Thought for the Day
Don’t be irreplaceable. If you can’t be replaced, you can’t be promoted
Should Tiger call it a day?
When he had time to reflect on his 18th and final major victory, in the 1986 Masters, Jack Nicklaus said that immediately afterwards would have been the perfect time to retire. He didn’t, of course, being unable to accept that that last, glorious day in the sun was an unexpected cherry atop a great career. No doubt he thought: ‘I’ve still got it; there might be more of these in future,’ but to those of us watching, his great golf was all in the past.
He wasn’t alone in believing he could squeeze a few more major triumphs out of his ageing body, or to continue past his sell-by date, because very few sports stars can contemplate ending their competitive career when maybe, just maybe, they might experience one more magnificent swansong.
In golf, only two multiple major winners in the men’s game have managed to take leave of the arena while still in their prime. Bobby Jones retired aged 28 because there were no more mountains to climb and also because, as the last great amateur champion, he had to earn a living. And then there’s Byron Nelson. For Byron, almost uniquely among major winning golfers, the accumulation of titles was a means to an end and not an end in itself. So when he had enough money to buy the farm he and his wife Louise hankered after, he happily walked away from pro golf at the age of 34.
If there’s a parallel to Byron Nelson in the women’s game, it comes in the shape of Lorena Ochoa. When she stepped away from the limelight in 2010 at the age of 28 she had been the top-ranked golfer for a record 158 consecutive weeks. In a seven-year LPGA career she won an astonishing 27 times, including two majors but refreshingly concluded that having children and a normal life were preferable to accumulating ever more titles – a decision she has never regretted.
Annika Sorenstam also called it a day when still capable of winning but at age 38 and with declining powers she didn’t quit the race at the top. Suzann Pettersen got it absolutely right, holing the winning putt in the Solheim Cup and immediately announcing that she was done but in truth she was also 38-years-old and probably about to quit anyway.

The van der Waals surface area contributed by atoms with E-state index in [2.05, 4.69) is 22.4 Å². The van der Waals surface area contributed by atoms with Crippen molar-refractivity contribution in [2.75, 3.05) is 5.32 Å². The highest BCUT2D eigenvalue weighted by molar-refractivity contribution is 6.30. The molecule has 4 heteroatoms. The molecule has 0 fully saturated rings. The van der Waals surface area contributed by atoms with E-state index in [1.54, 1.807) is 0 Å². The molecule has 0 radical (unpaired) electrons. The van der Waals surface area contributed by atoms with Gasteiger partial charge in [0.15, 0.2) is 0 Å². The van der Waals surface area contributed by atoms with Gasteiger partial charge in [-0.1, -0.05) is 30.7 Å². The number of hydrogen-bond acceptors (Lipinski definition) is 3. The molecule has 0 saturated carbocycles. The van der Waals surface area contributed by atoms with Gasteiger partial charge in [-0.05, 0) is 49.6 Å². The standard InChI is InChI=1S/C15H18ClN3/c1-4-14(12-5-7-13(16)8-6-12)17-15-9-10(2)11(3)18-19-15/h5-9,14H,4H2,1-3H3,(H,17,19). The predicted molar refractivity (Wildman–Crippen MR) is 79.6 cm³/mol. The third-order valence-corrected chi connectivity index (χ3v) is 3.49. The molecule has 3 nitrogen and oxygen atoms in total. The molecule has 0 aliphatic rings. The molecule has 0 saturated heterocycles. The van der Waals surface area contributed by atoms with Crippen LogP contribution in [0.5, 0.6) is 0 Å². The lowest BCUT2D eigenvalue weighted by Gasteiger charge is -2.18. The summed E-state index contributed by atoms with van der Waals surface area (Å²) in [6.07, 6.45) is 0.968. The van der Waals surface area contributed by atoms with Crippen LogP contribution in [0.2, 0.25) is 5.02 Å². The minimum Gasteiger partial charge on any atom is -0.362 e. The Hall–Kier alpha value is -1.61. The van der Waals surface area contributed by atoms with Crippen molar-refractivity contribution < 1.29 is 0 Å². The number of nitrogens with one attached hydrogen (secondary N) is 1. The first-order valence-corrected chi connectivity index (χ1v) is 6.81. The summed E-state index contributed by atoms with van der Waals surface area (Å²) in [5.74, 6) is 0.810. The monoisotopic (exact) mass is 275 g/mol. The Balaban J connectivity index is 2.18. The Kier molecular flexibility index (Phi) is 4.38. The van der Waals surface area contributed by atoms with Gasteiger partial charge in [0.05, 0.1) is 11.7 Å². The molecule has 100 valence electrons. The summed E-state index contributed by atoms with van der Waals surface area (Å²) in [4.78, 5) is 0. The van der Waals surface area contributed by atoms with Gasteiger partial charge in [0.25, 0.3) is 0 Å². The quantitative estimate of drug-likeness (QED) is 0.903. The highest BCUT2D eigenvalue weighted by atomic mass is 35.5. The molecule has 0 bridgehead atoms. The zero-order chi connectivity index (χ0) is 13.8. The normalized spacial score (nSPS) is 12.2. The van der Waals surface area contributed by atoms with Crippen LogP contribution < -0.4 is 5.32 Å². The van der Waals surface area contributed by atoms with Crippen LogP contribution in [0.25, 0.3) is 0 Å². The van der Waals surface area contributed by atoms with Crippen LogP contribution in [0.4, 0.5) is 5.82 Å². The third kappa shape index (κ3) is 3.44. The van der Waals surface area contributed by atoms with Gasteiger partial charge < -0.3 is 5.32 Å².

It is noticeable that Jones, Nelson and Ochoa are among the three most celebrated professional golfers to have lived – as much for their qualities of humanity and humility as their golf. Perhaps a certain modestly unassuming nature is a necessary pre-requisite to making the decision to get out while you’re still ahead. Ego-driven obsessives may have the bullet-proof self-belief to get to the top and stay there but such personality traits do not lend themselves to a contemplative assessment that the best is not yet to come but has already gone.
The adjectives of humility and modesty have rarely, if ever, been applied to Tiger Woods but one has to wonder if now would be the right time to find another career. He’s 44-years old and his body carries all the scars and injuries of someone who has been trying to hit a golf ball as hard as possible for nigh on four decades. His depressingly long litany of surgeries is testament to the punishment his slender frame has endured and he now plays a part-time schedule that is medically enforced rather than willingly embraced.
Of course, he won the Masters last year, and strongly contested the 2018 Open Championship at Carnoustie, playing alongside eventual champion Francesco Molinari. For those of us who consider ourselves privileged to have been around to see one of the greatest sports careers of all, both events were to savour because it is clear that they represent a valediction, a full stop rather than a comma in a continuing narrative.
What am I doing? How can I write off a golfer who has spent his professional life doing the improbable and then the impossible? A large part of the reason is compassion. The man is often in physical pain but even more traumatic for him, I believe, is the knowledge that he can no longer replicate what he used to do so naturally. He can still hit the shots, sometimes for a whole round. But over four days, with everyone else having improved dramatically because of the near-impossibly high bar that he himself set, it looks increasingly unlikely.
I have not always been a fan of the man but as a golfer he has intrigued, captivated, astonished and enthralled me in equal measure. I would like to see him walk away while he still can rather than watch an inexorable decline during which only he continues to believe that major glories are still within his grasp. And in the unlikely event that he proves me wrong, and gets even closer to Jack Nicklaus’ 18 triumphs, at what continuing cost would those victories come?
Footnote. On a related subject, isn’t it time Phil Mickelson accepted the inevitable consequence of age and joined the round bellies on the Champions Tour?
Quote of the Week
Really, it speaks to how boring my life is that I’m not giving up this thing that causes me such misery. Nothing else interests me like golf. Nothing. I think golf is literally an addiction. I’m surprised there’s not a Golf Anonymous